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I will preface this review by saying I have never been the biggest Steve Carell fan. I love his bit parts, but seeing him in a lead role after having a start on “The Daily Show” rubbed me the wrong way. Believing that I would hate his writing/lead role debut as much as I do Will Ferrell’s multiple attempts, I shied away from checking the film out. Being that director Judd Apatow’s sophomore film Knocked Up is hitting theatres this Friday, I decided to bite the bullet and finally see if the hype was true. All I can say is that this is the funniest movie I have seen since Hot Fuzz, and that says a lot since most American comedies of this ilk are fart jokes and horrible. The 40 Year Old Virgin is definitely the funniest film of 2005 and deserves all the praise it gets. Everything worked and I was laughing out loud throughout its entire duration, from the opening sequence of Carell trying to urinate to the ending song and dance routine of “Age of Aquarius”—absolutely priceless.

As everyone who owned a tv two years ago knows, this film revolves around Carell’s Andy and his revelation to coworkers that he is a virgin. The film soon progresses with their attempts to give him advice and his journey to get laid and find love in the process. Usually a premise as flimsy as this would not be able to sustain my interest for two hours, especially a comedy because it would be filled with filler gross-out moments that are so random you have to roll your eyes instead of laugh. The 40 Year Old Virgin never has a moment like this at all. Every gag or set piece is true to the story and nothing seems contrived for cheap laughs at the expense of the real story going on. Andy is a dork who has given up hope and decides to play video games and collect vintage toys rather than join the club scene. Although a dork, his coworkers soon find out that he is a funny guy with a lot to offer and they become close during the crusade. The underlying theme of love over sex and the power of friendship are there for sure, but the jokes are what make it all work. The touching moments are never sappy and when the sentimentality reaches the line of cheese, a one-liner or gag is thrown in to keep the pace fast and the story moving forward without pause.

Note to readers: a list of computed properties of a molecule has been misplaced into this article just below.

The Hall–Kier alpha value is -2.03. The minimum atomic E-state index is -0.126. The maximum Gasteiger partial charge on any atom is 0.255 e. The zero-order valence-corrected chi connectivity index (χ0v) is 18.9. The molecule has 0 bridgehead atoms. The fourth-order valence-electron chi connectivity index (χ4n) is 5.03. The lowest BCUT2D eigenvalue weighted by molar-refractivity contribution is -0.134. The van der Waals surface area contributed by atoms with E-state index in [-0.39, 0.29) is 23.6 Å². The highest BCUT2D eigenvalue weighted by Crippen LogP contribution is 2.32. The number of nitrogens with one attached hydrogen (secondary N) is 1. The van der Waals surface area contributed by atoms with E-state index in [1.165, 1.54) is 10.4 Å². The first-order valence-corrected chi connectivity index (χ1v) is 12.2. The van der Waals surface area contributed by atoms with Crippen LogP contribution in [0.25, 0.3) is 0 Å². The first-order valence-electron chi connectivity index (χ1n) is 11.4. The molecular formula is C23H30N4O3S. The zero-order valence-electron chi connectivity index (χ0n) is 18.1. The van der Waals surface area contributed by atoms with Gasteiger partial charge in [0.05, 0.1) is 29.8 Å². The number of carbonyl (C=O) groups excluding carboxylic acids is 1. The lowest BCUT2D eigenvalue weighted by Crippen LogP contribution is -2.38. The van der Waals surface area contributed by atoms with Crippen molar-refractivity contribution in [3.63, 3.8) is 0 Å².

Sure the writing is top-notch. Carell and Apatow have woven together a wonderful tale here. The jokes are continuous and smart. There are bodily fluid moments, but the film doesn’t rely solely on them. Really, though, it isn’t always the script that succeeds, but the actors delivering the words. I can’t think of a better foursome than Carell, Paul Rudd, Romany Malco, and Seth Rogen. I have been a Rudd fan forever and he definitely lives up to the reputation; Malco, brilliant in “Weeds,” comes in and uses that role with a bit more everyman insecurity and hits it out of the park. As for Rogen, I haven’t really seen him in anything. Supposedly he was in Donnie Darko, but don’t ask me where. He really shines here and by this performance alone I have made my decision that Knocked Up is my movie choice this weekend and not something more serious and dramatic. Rogen is pitch-perfect in delivery and timing and his facial expressions and body language is fantastic. Mention should also be made for Catherine Keener, an actress whom I am also a big fan of. Her role needs to show her insecurity about dating a “good guy” when she has always gone in the opposite direction. There is the right amount of awkwardness between the two leads, but also a perfect dose of chemistry to make the relationship real.

Every supporting role is great as well and there are too many to name. Let’s just say that I couldn’t believe how many bit-players were played by people I recognized from other tv shows and movies—Carell even gets his wife into the action. With the ensemble assembled and the writing as good as it is, I don’t know why I waited two years to finally experience the phenomenon. Even the soundtrack was mindblowing. Using the songs that are, in the context here, is ingenious. The final song and dance moment had me on the verge of crying and will not be forgotten any time soon. Do yourself a favor and see this film if you have not already.

The 40 Year Old Virgin 9/10

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photography:
[1] STEVE CARELL, PAUL RUDD, ROMANY MALCO and SETH ROGEN in The 40 Year Old Virgin.

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